Nixie Tube Clock Isn’t Just a Clock

With everything that’s been happening in the news lately, [Jarek] decided it was finally time to finish up his latest project. The Internet of Things has been exploding with projects lately, and this clock that also alerts him of the weather is the latest addition. Plus it has the added bonus of using everybody’s favorite display: nixie tubes!

Of course, using high voltage for the nixies can be terror-inducing, but [Jarek] found a power supply on eBay that was able to power the tubes for not too much money. The controller is an HV5622 which can control up to 32 nixies while only using up three pins on a microcontroller which is pretty handy if you have a limited number of output pins.

The clock also has another device hidden behind all of the wires for the tubes: an ESP8266 to give it network connectivity. The clock connects to the Internet and searches for the nine-hour weather forecast. There are a few nixie lights behind the display which illuminate cutouts in the case to indicate a few different weather statuses. It’s a very polished project, and since it’s enclosed in a nice case it’s not likely to be mistaken for any movie props. Of course, other nixie projects don’t have the same comforting look.

17 thoughts on “Nixie Tube Clock Isn’t Just a Clock

    1. I love it. “Steampunk bomb squad”. Sounds like a great SNL skit.

      I imagine a pair of side cuts mounted on the end of one of those scissor bracket exterder things.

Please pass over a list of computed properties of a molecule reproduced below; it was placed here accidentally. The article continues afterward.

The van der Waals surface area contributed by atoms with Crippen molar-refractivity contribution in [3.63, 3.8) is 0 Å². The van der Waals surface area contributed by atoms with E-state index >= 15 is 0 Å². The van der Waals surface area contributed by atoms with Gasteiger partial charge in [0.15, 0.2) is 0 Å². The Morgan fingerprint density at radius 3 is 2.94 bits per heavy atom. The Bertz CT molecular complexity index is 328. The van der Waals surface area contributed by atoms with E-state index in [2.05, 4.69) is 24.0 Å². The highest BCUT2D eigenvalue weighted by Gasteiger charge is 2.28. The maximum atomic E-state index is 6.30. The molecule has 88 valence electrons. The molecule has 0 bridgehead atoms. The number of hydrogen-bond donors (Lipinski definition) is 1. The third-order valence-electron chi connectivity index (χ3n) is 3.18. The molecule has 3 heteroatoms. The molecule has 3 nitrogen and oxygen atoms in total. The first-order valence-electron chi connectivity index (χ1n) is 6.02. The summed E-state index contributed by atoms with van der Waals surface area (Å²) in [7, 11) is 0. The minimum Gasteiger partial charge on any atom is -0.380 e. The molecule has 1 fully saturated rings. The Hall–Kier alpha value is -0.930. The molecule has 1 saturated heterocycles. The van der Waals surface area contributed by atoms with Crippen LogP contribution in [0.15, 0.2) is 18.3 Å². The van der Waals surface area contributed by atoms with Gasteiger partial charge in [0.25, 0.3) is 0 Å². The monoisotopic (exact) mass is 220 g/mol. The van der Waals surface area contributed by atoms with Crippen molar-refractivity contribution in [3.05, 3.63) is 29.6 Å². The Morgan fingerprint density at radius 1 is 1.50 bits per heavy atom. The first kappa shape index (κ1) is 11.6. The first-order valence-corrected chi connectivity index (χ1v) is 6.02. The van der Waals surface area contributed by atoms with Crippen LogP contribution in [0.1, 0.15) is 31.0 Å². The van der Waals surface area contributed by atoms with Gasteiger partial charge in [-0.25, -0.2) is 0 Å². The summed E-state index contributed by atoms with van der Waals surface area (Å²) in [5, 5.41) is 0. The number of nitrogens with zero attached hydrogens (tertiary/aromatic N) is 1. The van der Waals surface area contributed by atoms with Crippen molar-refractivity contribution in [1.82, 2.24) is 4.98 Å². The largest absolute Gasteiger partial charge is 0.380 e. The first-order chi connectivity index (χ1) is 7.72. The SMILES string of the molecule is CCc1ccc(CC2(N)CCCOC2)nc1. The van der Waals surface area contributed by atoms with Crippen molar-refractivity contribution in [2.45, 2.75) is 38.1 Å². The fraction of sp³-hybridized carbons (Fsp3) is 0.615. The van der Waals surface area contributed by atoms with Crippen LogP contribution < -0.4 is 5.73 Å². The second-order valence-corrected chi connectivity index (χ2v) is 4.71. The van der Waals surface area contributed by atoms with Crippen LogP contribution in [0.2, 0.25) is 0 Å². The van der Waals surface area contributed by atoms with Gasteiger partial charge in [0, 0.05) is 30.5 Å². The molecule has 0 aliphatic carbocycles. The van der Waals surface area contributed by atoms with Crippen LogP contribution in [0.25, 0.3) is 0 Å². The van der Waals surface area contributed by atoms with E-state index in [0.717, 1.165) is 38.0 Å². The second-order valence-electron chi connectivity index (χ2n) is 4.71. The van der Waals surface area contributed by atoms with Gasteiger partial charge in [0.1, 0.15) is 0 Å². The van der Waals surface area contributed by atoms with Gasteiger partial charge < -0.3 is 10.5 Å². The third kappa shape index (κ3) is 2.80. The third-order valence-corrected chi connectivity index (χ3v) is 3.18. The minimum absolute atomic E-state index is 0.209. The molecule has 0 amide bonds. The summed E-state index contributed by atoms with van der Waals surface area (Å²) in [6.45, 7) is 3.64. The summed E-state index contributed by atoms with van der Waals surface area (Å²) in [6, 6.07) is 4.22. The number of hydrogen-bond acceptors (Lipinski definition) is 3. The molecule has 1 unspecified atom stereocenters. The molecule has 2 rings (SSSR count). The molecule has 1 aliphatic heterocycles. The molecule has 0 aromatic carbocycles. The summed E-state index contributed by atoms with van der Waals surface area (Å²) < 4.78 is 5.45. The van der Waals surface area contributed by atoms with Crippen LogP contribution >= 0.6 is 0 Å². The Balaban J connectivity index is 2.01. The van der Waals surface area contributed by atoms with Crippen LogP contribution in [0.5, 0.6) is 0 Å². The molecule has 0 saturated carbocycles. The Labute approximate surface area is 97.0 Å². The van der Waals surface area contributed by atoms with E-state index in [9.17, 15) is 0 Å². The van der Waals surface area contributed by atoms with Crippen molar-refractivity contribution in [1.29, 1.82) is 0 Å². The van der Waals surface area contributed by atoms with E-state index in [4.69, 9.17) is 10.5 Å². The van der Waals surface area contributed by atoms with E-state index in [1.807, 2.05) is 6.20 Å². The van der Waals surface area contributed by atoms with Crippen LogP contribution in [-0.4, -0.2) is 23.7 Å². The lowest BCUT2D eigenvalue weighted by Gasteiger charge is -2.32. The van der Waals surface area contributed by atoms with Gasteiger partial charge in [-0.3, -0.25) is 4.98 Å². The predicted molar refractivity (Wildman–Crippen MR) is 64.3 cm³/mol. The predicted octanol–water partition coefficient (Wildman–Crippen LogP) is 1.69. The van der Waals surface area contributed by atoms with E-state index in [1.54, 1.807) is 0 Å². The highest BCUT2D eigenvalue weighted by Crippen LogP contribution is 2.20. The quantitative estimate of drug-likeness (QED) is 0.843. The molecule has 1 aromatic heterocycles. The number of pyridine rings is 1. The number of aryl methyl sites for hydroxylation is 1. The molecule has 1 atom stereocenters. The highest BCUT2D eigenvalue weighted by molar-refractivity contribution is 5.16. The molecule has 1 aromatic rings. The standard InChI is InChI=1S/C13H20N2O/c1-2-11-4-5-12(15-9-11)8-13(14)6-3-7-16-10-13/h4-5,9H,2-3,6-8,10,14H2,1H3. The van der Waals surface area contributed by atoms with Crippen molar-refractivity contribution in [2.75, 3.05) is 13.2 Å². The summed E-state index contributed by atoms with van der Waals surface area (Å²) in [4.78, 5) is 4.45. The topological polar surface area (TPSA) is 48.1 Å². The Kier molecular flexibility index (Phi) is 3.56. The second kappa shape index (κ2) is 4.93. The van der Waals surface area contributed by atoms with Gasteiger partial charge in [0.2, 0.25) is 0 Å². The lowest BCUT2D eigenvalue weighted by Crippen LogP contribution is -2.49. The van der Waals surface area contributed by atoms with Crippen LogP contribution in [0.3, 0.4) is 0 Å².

XXXXX. ><SNIP
      And of course the scene would open on the tallest bomb in London.

  1. “There are a few nixie lights behind the display which illuminate cutouts in the case to indicate a few different weather statuses.”

    Just a nitpick, but I think you mean “neon lights”.

    Sharp looking project though.

  2. Nice job dude. I just got the nixies going on a clock I just built. It also has a ESP8266! I was going to use NTP, display weather and such. Also threw on a 13W audio onto mine just in case I wanted to play sleep music (Mine is more of a bedside alarm clock).

    Here is my build log http://www.eevblog.com/forum/projects/slightly-overengineered-nixie-clock/

    Using similar HV5122’s, Im’ wondering if you ran into any problems with the tubes being erratic with short pulses. I am doing number crossfades + brightness pwm in fpga, it works great but there are glitches occasionally.

    1. Sorry for replying late, hopefully you have notifications set up (like i didn’t :( )

      The design iteration before the final one used the HV chip for everything, and since there were 46 elements and only 32 outputs, I had two transistors split the elements into two banks of 23 each, which were switched back and forth according to the data in the shift register. This did not work well, I’m guessing because the transistor I had on the High Voltage side were too slow to keep up? I didn’t dig into this too much as I had the idea to simply not display the first digit’s useless numbers, but yea I had problems too. Make sure your pwm code is not being interfered by the esp’s interrupt-heavy wifi code, I can’t even do reliable led pwm on this thing :(

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